As used herein, the term “DNS record” refers to information associated with one or more network servers maintained by a DNS server that is configured to provide the information in response to an appropriate DNS query. Exemplary DNS records suitable for use with the present subject matter may include, but are not limited to, service (SRV) resource records and address (A) records. Multiple DNS records may be ordered first by their priority value and secondly by their weight value. As a result, multiple DNS records may be ordered and stored in a DNS record listing.
As used herein, the terms “priority value” or “priority” refer to a server selection mechanism including a numerical value specified in a DNS record, wherein the priority value specifies a preference for entries. Entries having lower priority values are always preferred over entries having higher priority values. Multiple entries may be associated with the same priority value, in which case, entries may be ordered based on their weights.
As used herein, the terms “weight value” or “weight” refer to a server selection mechanism including a numerical value specified in a DNS record, wherein the weight value specifies a relative preference for entries having the same priority. Higher weight values should be given a proportionately higher probability of being selected than lower weight values. A weight value may include a 16 bit unsigned integer expressed in network byte order, therefore having a range from 0-65535.
As used herein, the terms “hostname identifier” or “hostname” refer to an identifier (typically a human-readable name) assigned to a host that uniquely identifies the host on a network, thereby allowing the host to be addressed without using its full IP address. Additionally, a single host may be associated with either a single host name or multiple host names, depending upon the configuration.
As used herein, the terms “alias hostname identifier,” “alias hostname,” or “alias” refer to a hostname that may not uniquely identify a host on a network. Multiple alias hostnames may be associated with the same IP network server, where each alias hostname may have an individually associated priority and weight value. Thus, multiple alias hostnames may all resolve to the same host IP address. However, there is no standard way to order the use of multiple alias hostnames if they exist.
As used herein, the term “IP network server” includes any type of server that operates in an IP network and that other nodes contact using records obtained by DNS. Exemplary IP network servers for which the subject matter described herein may be implemented include SIP servers, including proxy servers, redirect serves and user agent servers, IMS nodes, such as CSCFs, presence servers, softswitches, message servers, etc.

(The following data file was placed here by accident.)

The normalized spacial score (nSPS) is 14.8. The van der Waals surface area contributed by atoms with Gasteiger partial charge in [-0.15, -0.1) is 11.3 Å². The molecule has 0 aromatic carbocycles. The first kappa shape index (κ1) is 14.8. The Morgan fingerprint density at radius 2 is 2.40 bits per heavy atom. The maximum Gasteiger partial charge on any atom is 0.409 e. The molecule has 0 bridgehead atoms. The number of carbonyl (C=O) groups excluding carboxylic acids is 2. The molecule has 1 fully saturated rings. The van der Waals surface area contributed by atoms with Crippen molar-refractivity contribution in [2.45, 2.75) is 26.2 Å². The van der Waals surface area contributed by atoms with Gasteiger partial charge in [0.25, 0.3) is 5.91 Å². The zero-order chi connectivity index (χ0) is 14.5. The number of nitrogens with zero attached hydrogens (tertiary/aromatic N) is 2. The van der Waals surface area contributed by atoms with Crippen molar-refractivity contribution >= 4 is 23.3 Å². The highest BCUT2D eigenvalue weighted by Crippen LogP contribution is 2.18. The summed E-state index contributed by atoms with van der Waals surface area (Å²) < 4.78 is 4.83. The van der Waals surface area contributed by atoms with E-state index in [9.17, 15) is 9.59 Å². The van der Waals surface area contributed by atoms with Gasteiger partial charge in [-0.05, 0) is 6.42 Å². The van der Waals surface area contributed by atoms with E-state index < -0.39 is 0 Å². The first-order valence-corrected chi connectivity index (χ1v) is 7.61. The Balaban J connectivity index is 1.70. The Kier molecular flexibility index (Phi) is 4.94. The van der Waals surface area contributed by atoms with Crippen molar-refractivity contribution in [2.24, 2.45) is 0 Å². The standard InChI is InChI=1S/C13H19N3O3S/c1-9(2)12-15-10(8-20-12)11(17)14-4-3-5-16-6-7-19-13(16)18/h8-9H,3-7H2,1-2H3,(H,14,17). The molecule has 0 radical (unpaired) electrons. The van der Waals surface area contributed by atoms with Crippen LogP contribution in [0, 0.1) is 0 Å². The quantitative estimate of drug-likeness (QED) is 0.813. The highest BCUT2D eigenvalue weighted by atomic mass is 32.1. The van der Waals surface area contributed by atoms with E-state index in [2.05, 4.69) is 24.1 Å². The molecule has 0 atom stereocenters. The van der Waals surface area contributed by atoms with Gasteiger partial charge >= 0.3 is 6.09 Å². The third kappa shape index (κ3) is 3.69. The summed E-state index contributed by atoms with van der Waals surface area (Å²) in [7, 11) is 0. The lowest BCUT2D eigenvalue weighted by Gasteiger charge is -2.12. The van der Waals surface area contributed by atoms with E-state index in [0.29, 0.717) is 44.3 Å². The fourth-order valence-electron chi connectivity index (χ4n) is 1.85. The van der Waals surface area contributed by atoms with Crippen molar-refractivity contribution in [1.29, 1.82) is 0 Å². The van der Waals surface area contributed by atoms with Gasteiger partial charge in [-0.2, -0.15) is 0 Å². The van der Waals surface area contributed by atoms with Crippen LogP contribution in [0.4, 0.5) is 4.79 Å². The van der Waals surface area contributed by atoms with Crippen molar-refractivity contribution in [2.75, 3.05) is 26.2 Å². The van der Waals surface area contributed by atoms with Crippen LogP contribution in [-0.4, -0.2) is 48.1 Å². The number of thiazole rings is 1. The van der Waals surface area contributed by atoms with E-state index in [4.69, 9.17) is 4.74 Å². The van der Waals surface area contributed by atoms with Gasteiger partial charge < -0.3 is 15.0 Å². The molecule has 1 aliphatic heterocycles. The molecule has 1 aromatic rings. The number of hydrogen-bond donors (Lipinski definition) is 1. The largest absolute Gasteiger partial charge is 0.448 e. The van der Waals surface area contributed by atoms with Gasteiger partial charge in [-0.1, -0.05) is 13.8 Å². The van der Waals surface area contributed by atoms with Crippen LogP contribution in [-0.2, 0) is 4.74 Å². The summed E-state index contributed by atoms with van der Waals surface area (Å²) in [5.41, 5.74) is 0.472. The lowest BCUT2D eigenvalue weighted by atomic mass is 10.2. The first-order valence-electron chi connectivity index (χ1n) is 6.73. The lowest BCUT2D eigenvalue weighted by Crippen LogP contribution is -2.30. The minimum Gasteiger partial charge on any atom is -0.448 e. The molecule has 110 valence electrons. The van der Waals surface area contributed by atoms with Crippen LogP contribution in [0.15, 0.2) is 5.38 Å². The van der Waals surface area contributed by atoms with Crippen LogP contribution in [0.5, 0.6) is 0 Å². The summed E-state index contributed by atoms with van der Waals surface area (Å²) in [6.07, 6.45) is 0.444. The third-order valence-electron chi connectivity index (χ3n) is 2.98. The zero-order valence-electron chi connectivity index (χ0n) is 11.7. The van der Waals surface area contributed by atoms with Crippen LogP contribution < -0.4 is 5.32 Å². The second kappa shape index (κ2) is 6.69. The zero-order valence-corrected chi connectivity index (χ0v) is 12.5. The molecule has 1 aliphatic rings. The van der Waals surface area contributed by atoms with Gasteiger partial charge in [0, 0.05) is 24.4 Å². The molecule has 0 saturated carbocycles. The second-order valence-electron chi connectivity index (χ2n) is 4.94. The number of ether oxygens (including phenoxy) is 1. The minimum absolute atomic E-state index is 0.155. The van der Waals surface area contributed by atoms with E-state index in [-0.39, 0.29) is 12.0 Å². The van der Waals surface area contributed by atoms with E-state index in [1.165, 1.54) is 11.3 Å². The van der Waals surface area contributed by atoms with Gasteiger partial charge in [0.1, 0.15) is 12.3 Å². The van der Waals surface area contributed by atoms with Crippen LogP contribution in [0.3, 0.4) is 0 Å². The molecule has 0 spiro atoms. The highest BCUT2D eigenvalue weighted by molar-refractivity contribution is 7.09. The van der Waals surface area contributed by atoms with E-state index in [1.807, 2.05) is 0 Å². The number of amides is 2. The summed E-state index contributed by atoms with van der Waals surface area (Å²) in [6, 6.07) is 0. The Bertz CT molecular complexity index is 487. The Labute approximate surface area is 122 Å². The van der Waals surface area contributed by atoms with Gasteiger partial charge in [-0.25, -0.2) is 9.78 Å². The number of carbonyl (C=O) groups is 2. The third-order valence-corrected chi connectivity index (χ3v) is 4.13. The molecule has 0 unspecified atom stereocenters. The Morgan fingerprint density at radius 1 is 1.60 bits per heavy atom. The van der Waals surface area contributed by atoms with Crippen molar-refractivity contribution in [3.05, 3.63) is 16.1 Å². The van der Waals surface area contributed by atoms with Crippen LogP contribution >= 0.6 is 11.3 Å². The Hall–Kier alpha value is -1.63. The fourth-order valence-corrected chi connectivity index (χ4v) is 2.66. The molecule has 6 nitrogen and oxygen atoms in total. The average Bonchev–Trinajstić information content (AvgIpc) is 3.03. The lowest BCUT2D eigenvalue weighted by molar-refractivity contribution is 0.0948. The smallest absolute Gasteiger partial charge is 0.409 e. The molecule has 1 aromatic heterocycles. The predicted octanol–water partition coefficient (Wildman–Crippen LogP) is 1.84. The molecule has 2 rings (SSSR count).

The subject matter described herein will now be explained with reference to the accompanying drawings of which:
The subject matter described herein includes methods, systems, and computer readable media for traffic throttling using alias hostnames assigned to an IP network server with a domain name system. As mentioned above, conventional DNS records provide a one-to-one association between hostname identifiers and network servers. Therefore, when a DNS query requesting information associated with a network server is sent to a DNS server, the DNS server returns a single hostname identifier for each network server in a DNS SRV record. So, when a network server becomes congested, congesting message traffic will continue to be directed to the network server until failure and, upon failure, send a message to neighboring network devices that it is no longer available. One point to appreciate is that because the entire processing capacity of the network server is linked to the single hostname identifier provided in the DNS SRV record, the network server may only control the amount of traffic it receives in a binary all-or-nothing approach. One problem with this conventional scenario, however, is that while the network server is unavailable, traffic is redistributed among the remaining network servers which may cause them to become over-burdened, congested, or unavailable.